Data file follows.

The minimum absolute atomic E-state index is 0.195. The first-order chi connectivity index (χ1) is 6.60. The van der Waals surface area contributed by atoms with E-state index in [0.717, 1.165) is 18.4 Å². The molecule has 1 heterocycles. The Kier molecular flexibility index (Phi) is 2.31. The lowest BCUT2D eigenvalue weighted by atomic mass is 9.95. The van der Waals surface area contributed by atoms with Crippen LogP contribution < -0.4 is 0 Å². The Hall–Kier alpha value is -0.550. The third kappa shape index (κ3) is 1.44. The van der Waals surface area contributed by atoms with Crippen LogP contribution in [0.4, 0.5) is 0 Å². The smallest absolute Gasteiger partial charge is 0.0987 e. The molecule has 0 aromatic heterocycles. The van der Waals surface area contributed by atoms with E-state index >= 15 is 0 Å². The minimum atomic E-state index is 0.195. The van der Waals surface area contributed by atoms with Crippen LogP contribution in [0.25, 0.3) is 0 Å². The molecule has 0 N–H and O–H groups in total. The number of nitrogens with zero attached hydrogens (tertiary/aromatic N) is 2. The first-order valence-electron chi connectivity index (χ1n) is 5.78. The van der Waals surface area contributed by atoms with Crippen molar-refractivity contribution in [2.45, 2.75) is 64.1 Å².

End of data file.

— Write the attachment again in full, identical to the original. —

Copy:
The minimum absolute atomic E-state index is 0.195. The first-order chi connectivity index (χ1) is 6.60. The van der Waals surface area contributed by atoms with E-state index in [0.717, 1.165) is 18.4 Å². The molecule has 1 heterocycles. The Kier molecular flexibility index (Phi) is 2.31. The lowest BCUT2D eigenvalue weighted by atomic mass is 9.95. The van der Waals surface area contributed by atoms with Crippen LogP contribution < -0.4 is 0 Å². The Hall–Kier alpha value is -0.550. The third kappa shape index (κ3) is 1.44. The van der Waals surface area contributed by atoms with Crippen LogP contribution in [0.4, 0.5) is 0 Å². The smallest absolute Gasteiger partial charge is 0.0987 e. The molecule has 0 aromatic heterocycles. The van der Waals surface area contributed by atoms with E-state index >= 15 is 0 Å². The minimum atomic E-state index is 0.195. The van der Waals surface area contributed by atoms with Crippen LogP contribution in [0.25, 0.3) is 0 Å². The molecule has 0 N–H and O–H groups in total. The number of nitrogens with zero attached hydrogens (tertiary/aromatic N) is 2. The first-order valence-electron chi connectivity index (χ1n) is 5.78. The van der Waals surface area contributed by atoms with Crippen molar-refractivity contribution in [2.45, 2.75) is 64.1 Å².